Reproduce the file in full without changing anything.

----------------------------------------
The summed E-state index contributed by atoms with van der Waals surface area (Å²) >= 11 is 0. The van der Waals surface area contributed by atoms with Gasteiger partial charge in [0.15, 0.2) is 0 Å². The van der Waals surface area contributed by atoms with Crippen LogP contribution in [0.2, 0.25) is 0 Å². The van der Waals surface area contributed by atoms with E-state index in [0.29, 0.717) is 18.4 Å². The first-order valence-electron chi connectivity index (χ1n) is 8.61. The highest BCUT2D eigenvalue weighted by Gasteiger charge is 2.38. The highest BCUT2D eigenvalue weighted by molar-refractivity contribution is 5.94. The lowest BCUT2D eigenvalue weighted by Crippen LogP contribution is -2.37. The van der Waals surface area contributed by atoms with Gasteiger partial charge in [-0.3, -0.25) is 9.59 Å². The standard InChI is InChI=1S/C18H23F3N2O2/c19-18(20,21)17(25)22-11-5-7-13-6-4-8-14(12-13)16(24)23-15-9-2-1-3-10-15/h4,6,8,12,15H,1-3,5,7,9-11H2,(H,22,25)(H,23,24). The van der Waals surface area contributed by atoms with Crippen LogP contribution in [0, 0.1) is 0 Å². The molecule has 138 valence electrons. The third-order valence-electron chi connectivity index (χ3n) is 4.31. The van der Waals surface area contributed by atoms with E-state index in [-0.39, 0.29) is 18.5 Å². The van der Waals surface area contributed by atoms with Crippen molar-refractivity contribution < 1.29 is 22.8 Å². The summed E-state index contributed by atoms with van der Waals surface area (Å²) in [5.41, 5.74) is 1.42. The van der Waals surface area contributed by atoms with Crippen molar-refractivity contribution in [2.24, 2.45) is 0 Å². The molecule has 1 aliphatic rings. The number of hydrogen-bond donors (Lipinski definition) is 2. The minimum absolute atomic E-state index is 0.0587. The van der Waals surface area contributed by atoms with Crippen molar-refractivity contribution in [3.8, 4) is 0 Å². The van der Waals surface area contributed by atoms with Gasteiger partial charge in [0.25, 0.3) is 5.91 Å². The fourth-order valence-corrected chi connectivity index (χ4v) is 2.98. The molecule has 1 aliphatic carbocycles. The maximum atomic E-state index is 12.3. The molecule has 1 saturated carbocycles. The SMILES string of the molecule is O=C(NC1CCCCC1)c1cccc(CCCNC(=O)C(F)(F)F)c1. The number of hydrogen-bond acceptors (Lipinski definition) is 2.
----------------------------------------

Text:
The summed E-state index contributed by atoms with van der Waals surface area (Å²) >= 11 is 0. The van der Waals surface area contributed by atoms with Gasteiger partial charge in [0.15, 0.2) is 0 Å². The van der Waals surface area contributed by atoms with Crippen LogP contribution in [0.2, 0.25) is 0 Å². The van der Waals surface area contributed by atoms with E-state index in [0.29, 0.717) is 18.4 Å². The first-order valence-electron chi connectivity index (χ1n) is 8.61. The highest BCUT2D eigenvalue weighted by Gasteiger charge is 2.38. The highest BCUT2D eigenvalue weighted by molar-refractivity contribution is 5.94. The lowest BCUT2D eigenvalue weighted by Crippen LogP contribution is -2.37. The van der Waals surface area contributed by atoms with Gasteiger partial charge in [-0.3, -0.25) is 9.59 Å². The standard InChI is InChI=1S/C18H23F3N2O2/c19-18(20,21)17(25)22-11-5-7-13-6-4-8-14(12-13)16(24)23-15-9-2-1-3-10-15/h4,6,8,12,15H,1-3,5,7,9-11H2,(H,22,25)(H,23,24). The van der Waals surface area contributed by atoms with Crippen LogP contribution in [0, 0.1) is 0 Å². The molecule has 138 valence electrons. The third-order valence-electron chi connectivity index (χ3n) is 4.31. The van der Waals surface area contributed by atoms with E-state index in [-0.39, 0.29) is 18.5 Å². The van der Waals surface area contributed by atoms with Crippen molar-refractivity contribution < 1.29 is 22.8 Å². The summed E-state index contributed by atoms with van der Waals surface area (Å²) in [5.41, 5.74) is 1.42. The van der Waals surface area contributed by atoms with Crippen molar-refractivity contribution in [2.24, 2.45) is 0 Å². The molecule has 1 aliphatic rings. The number of hydrogen-bond donors (Lipinski definition) is 2. The minimum absolute atomic E-state index is 0.0587. The van der Waals surface area contributed by atoms with Crippen molar-refractivity contribution in [3.8, 4) is 0 Å². The van der Waals surface area contributed by atoms with Gasteiger partial charge in [0.25, 0.3) is 5.91 Å². The fourth-order valence-corrected chi connectivity index (χ4v) is 2.98. The molecule has 1 aliphatic carbocycles. The maximum atomic E-state index is 12.3. The molecule has 1 saturated carbocycles. The SMILES string of the molecule is O=C(NC1CCCCC1)c1cccc(CCCNC(=O)C(F)(F)F)c1. The number of hydrogen-bond acceptors (Lipinski definition) is 2.